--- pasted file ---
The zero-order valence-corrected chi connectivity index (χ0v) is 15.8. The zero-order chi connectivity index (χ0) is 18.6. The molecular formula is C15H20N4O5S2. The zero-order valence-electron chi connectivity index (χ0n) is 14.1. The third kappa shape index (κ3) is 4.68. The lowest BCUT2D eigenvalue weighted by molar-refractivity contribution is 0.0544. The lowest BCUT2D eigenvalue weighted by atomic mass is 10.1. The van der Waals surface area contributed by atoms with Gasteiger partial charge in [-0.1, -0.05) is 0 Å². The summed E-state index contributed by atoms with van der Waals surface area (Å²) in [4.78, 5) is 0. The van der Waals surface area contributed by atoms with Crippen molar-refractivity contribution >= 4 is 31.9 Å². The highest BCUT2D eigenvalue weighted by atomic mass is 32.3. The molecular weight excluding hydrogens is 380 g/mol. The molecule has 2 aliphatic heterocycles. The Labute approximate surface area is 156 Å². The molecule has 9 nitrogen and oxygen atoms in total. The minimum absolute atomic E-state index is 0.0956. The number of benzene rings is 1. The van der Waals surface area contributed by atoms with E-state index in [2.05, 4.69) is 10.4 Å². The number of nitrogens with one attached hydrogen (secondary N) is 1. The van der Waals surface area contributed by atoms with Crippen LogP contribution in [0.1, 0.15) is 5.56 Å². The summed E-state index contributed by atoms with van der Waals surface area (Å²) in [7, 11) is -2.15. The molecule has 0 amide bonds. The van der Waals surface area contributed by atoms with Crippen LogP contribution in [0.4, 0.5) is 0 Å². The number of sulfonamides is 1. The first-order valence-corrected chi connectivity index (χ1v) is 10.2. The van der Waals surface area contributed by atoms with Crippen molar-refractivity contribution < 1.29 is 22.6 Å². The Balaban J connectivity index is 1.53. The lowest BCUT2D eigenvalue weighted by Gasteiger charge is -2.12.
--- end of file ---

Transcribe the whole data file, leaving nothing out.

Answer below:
The zero-order valence-corrected chi connectivity index (χ0v) is 15.8. The zero-order chi connectivity index (χ0) is 18.6. The molecular formula is C15H20N4O5S2. The zero-order valence-electron chi connectivity index (χ0n) is 14.1. The third kappa shape index (κ3) is 4.68. The lowest BCUT2D eigenvalue weighted by molar-refractivity contribution is 0.0544. The lowest BCUT2D eigenvalue weighted by atomic mass is 10.1. The van der Waals surface area contributed by atoms with Gasteiger partial charge in [-0.1, -0.05) is 0 Å². The summed E-state index contributed by atoms with van der Waals surface area (Å²) in [4.78, 5) is 0. The van der Waals surface area contributed by atoms with Crippen molar-refractivity contribution >= 4 is 31.9 Å². The highest BCUT2D eigenvalue weighted by atomic mass is 32.3. The molecular weight excluding hydrogens is 380 g/mol. The molecule has 2 aliphatic heterocycles. The Labute approximate surface area is 156 Å². The molecule has 9 nitrogen and oxygen atoms in total. The minimum absolute atomic E-state index is 0.0956. The number of benzene rings is 1. The van der Waals surface area contributed by atoms with E-state index in [2.05, 4.69) is 10.4 Å². The number of nitrogens with one attached hydrogen (secondary N) is 1. The van der Waals surface area contributed by atoms with Crippen LogP contribution in [0.1, 0.15) is 5.56 Å². The summed E-state index contributed by atoms with van der Waals surface area (Å²) in [7, 11) is -2.15. The molecule has 0 amide bonds. The van der Waals surface area contributed by atoms with Crippen LogP contribution in [0.4, 0.5) is 0 Å². The number of sulfonamides is 1. The first-order valence-corrected chi connectivity index (χ1v) is 10.2. The van der Waals surface area contributed by atoms with Crippen molar-refractivity contribution < 1.29 is 22.6 Å². The Balaban J connectivity index is 1.53. The lowest BCUT2D eigenvalue weighted by Gasteiger charge is -2.12.